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Elgin James leaves a gang and finds a family

September 08, 2012|By Elgin James
  • Producer Jamie Patricof, left, director Elgin James and actress Juno Temple attend a screening of "Little Birds" at the Grove on July 17, 2012, in Los Angeles.
Producer Jamie Patricof, left, director Elgin James and actress Juno Temple… (Todd Williamson, Invision…)

First Person: Despite my prison term, it was my colleagues in Hollywood — yes, Hollywood — who gave me encouragement.

In the summer of 2009 I was dragged into a federal courtroom in handcuffs and leg irons. I'd been looking for a sense of family my entire life, a journey that had led me to a street gang for a decade and a half. So the arraignment on extortion charges wasn't a surprise, but the timing was. I'd left the gang three years earlier and had just found out my film"ENMV0002398">, "Little Birds,"was fully financed and we were set to begin shooting.

But 12 hours later, I was surrounded by FBI agents outside my home and arrested for a 4-year-old incident. That night I sat in a prison cell looking out a thick, scratched sliver of a window thinking of my wife and all of the promises I'd made. Thinking of my producers and mentors, and the people who had helped shape me from a gang member into an artist. I lay back in my bunk unable to sleep, sure all of those relationships were now in flames.

I'd grown up terrified of the world. Nights spent curled in a ball trying to disappear in the crack between my bed and the wall while my mother screamed for my father to stop. The worst thing about a 7-year-old being punched by a grown man is that you become emotionally frozen at that age. Whatever suffering you go on to inflict as an adult feels justified because of what you endured. Prison is full of "innocent" men and women, because we're all convinced the world had it coming.

What I couldn't get at home, I would try to find on the streets with my friends. I wound up homeless as a teenager with a bunch of other throwaway kids. In Boston my best friend and I found kindred spirits who shared our love of hard-core punk and desire to kick the world in the teeth. We were boys without fathers, trying to figure out how to be men. We were young and angry and ripe for the picking by the gangs that surrounded us, so we started our own in defense. White, black, Latino and Jewish, we targeted the neo-Nazi skinhead movement that was exploding across the country.

What we lacked in numbers we made up for in viciousness. A few of us were also straight edge (meaning we'd sworn off narcotics and alcohol), so to survive we would rob drug dealers, giving part of the money to charity. It was a clumsy form of philanthropy, but we felt the world was a horrible place, and we'd sink to that horror to clean it up. We were boys without fathers who may have read too many comic books.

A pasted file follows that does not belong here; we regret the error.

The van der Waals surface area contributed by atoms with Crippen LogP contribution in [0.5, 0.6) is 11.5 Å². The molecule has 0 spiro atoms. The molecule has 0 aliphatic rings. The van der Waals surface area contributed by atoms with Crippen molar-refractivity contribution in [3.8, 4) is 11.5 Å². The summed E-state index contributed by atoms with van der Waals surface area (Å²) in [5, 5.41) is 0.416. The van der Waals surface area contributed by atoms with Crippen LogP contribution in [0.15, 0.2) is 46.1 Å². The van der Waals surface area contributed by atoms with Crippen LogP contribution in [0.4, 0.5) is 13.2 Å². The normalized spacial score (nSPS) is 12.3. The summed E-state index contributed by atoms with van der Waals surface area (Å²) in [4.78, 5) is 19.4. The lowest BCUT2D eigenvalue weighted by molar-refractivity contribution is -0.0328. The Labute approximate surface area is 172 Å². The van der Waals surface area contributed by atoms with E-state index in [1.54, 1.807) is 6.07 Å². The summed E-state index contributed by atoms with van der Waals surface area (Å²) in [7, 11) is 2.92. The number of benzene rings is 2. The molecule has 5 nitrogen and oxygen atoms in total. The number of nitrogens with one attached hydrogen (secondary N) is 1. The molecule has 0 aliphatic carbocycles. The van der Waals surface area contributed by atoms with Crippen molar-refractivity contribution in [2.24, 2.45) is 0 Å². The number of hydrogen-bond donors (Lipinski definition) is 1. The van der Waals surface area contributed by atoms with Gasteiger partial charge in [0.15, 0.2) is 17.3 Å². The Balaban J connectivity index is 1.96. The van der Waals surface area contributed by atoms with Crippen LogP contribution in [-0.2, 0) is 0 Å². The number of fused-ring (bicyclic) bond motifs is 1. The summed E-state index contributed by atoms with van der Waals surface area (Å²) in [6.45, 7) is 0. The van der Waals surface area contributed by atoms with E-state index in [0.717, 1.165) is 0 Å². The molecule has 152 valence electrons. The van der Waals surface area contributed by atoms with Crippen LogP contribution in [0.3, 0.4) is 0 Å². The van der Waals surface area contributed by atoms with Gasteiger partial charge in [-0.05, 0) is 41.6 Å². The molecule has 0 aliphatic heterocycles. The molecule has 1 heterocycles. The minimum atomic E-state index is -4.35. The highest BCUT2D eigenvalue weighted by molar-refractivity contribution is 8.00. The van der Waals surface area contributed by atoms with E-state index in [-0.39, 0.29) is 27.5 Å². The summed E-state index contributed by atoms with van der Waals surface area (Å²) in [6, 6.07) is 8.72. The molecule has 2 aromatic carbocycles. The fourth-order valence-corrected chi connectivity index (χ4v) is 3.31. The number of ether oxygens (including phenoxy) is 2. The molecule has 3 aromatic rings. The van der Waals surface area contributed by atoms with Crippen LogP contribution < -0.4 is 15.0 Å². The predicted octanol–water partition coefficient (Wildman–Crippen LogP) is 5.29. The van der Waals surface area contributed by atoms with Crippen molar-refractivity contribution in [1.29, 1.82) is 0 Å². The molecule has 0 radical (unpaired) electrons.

Until suddenly you're not a boy anymore. I woke up almost a decade and a half later a gang member in my 30s. I had tried to escape the violence and misery of my home, only to be swallowed up by it tenfold. My wake-up call was my mother getting sick. I stayed by her side in the hospice apologizing for having done nothing with my life except break her heart. She told me it wasn't too late for a second chance. She knew what she was talking about: At age 60 she had finally left my father and started over. And though cancer cut it short, she spent the last years of her life free, vibrant and at peace.

Trying to start over

Packing up everything we had, my girlfriend and I drove off to Los Angeles. I had the ridiculous plan of making movies. I'd never made one before and wasn't really sure what it entailed, but when I was a scared kid growing up the only time I wasn't plagued by nervous tics was when I was lost inside a book or watching my favorite films like "Billy Jack" or "Planet of the Apes." And later, when I was on the streets of Boston, I'd sneak off from my friends to go to art-house theaters like the Coolidge and the Brattle. I'd stay through the final credit, dreading the moment the lights came up and I was forced back out onto the street.

I wanted to tell my story but was worried I'd end up glamorizing the violence I was still trying to make sense of. I'd had a false start when I first got to L.A. when a project based on my life story was set up, not for me to write or direct, but to simply option my life rights and sit in the room when the writers and producers pitched the studios. But I'd come home sick to my stomach after having the story of my mother dying while holding my hand reduced to an "act break." We had no money, and nothing on the horizon, but my girlfriend, who had believed in me enough to follow me to L.A. on a pipe dream, and then believed in me enough to become my wife, gave me the strength to walk away and try it on my own.

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